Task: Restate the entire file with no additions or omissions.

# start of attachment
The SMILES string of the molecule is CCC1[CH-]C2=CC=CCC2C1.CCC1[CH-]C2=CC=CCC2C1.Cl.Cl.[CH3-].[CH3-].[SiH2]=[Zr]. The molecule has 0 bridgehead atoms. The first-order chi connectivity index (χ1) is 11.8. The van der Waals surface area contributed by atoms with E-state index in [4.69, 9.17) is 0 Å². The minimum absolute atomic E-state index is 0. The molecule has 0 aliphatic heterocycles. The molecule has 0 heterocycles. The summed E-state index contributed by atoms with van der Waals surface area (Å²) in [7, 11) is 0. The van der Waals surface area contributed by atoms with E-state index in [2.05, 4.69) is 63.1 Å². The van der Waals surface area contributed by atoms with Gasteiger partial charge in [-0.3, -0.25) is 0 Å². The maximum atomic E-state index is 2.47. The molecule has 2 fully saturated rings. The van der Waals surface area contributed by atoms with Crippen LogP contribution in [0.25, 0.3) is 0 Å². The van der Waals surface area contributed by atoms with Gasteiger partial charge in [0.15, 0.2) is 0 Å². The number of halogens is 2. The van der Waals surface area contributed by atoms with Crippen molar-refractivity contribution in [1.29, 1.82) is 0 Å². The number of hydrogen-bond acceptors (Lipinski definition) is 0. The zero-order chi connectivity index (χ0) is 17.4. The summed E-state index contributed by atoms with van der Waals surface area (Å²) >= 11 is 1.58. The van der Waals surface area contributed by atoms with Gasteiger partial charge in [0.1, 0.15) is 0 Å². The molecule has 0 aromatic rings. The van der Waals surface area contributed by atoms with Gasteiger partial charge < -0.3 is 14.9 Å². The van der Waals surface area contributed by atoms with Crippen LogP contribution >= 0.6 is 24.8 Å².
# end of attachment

The SMILES string of the molecule is CCC1[CH-]C2=CC=CCC2C1.CCC1[CH-]C2=CC=CCC2C1.Cl.Cl.[CH3-].[CH3-].[SiH2]=[Zr]. The molecule has 0 bridgehead atoms. The first-order chi connectivity index (χ1) is 11.8. The van der Waals surface area contributed by atoms with E-state index in [4.69, 9.17) is 0 Å². The minimum absolute atomic E-state index is 0. The molecule has 0 aliphatic heterocycles. The molecule has 0 heterocycles. The summed E-state index contributed by atoms with van der Waals surface area (Å²) in [7, 11) is 0. The van der Waals surface area contributed by atoms with E-state index in [2.05, 4.69) is 63.1 Å². The van der Waals surface area contributed by atoms with Gasteiger partial charge in [-0.3, -0.25) is 0 Å². The maximum atomic E-state index is 2.47. The molecule has 2 fully saturated rings. The van der Waals surface area contributed by atoms with Crippen LogP contribution in [0.25, 0.3) is 0 Å². The van der Waals surface area contributed by atoms with Gasteiger partial charge in [0.15, 0.2) is 0 Å². The number of halogens is 2. The van der Waals surface area contributed by atoms with Crippen molar-refractivity contribution in [1.29, 1.82) is 0 Å². The number of hydrogen-bond acceptors (Lipinski definition) is 0. The zero-order chi connectivity index (χ0) is 17.4. The summed E-state index contributed by atoms with van der Waals surface area (Å²) >= 11 is 1.58. The van der Waals surface area contributed by atoms with Gasteiger partial charge in [0.1, 0.15) is 0 Å². The molecule has 0 aromatic rings. The van der Waals surface area contributed by atoms with Gasteiger partial charge < -0.3 is 14.9 Å². The van der Waals surface area contributed by atoms with Crippen LogP contribution >= 0.6 is 24.8 Å².